Have you ever heard of lebkuchen? If you’ve spent time in Germany around the holidays, I’m guessing you have. For those of you who haven’t, lebkuchen are soft cookies made with honey, spices, and nuts. They’re often described as “German gingerbread,” but I think these are better than most gingerbread. The cookies are light and fluffy and they’re not overwhelmingly spiced. Unlike many cookies, these don’t get stale right away and can be kept fresh for months! The ones with “short” shelf lives are good for 6-8 weeks!
Mulled wine, or Gluhwein, is a classic winter drink in Germany. While it can be made in many forms, the basic drink is made with heated wine and spices like cinnamon and cloves. The hot drink and warmth of the spices is perfect for a cold winter day. The drink is often served at the famous German Christmas markets to keep cold shoppers warm as they do their Christmas shopping.
I love German food because there’s so much joy and lack of pretension surrounding it. How often do you hear of low-fat bratwurst or sauerkraut? Do you often see a German turning down a slice of apple strudel? Not too often, right? Germans are all about the food, imbuing their celebrations with traditional foods and desserts. German desserts are some of the best in the world because of the joy and the care put into making them. While some are quite time consuming, the result is well worth the wait. This week I’ve put together some great recipes from around the web to help you make your Christmas bright with a little German influence.
December is here and that means Christmas season is in full swing with holiday markets, Christmas trees, decorations, and music are everywhere. This time of year always makes me dream of German Christmas markets. I’ve never been to one, but I always imagine how cool it would be to walk through the market in the evening, sipping mulled wine with snow capped mountains all around. Since I’m in the Christmas spirit and thinking of Christmas markets, it’s only fitting that this month’s focus be on German wine and dessert. Germany is known for amazing desserts and delicious wine. In the U.S., the wine most people know is Riesling, but there are many types of German wine grown in 13 different regions, predominantly in the south and southwest of the country. German wine growing regions are some of the most northern in the world, which makes them well-situated for white wines, which make up more than half of the wine growing area in Germany. Three wine regions to note are Rheinhessen, Saale-Unstrut, and Rheingau.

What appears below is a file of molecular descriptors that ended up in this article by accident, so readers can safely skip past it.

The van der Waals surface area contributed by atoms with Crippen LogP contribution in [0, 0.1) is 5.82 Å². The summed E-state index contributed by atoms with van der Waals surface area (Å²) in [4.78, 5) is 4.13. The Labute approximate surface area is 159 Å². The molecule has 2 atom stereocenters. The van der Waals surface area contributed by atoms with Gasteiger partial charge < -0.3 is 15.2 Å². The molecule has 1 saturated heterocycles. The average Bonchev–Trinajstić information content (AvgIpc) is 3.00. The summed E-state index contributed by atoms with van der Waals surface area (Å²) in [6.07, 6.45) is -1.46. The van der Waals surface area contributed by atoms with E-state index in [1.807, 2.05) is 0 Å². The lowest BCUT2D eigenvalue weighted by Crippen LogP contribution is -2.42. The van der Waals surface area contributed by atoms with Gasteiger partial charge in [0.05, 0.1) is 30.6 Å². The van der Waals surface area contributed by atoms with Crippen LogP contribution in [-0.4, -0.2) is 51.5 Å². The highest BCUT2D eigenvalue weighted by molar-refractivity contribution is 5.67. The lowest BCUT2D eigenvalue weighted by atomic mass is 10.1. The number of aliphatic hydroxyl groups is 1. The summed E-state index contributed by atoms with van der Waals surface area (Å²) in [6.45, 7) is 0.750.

Welcome to The Sugar Vine’s 1st Annual Dessert Gift Guide! We are starting a new tradition this year by bringing you not one, but two gift guides! Did you catch the Wine Gift Guide on Monday? If not, check it out! Just like with the Wine Gift Guide, this list will be added to throughout the year to ensure you have access to all the greatest gifts out there. Now check it out to help you find the perfect gift for the dessert lover in your life!
Welcome to The Sugar Vine’s 1st Annual Wine Gift Guide! There are so many cool wine and wine inspired gifts out there so we decided to keep a running list of the best options for you. The gifts featured here come at a range of price points and are fun, classy, practical, and everything in between. We will keep expanding this guide throughout the year so you always have a fresh list of fun gifts to give your friends, family and yourself. Let us know if you come across any exciting wine gifts and they just might be added to the list!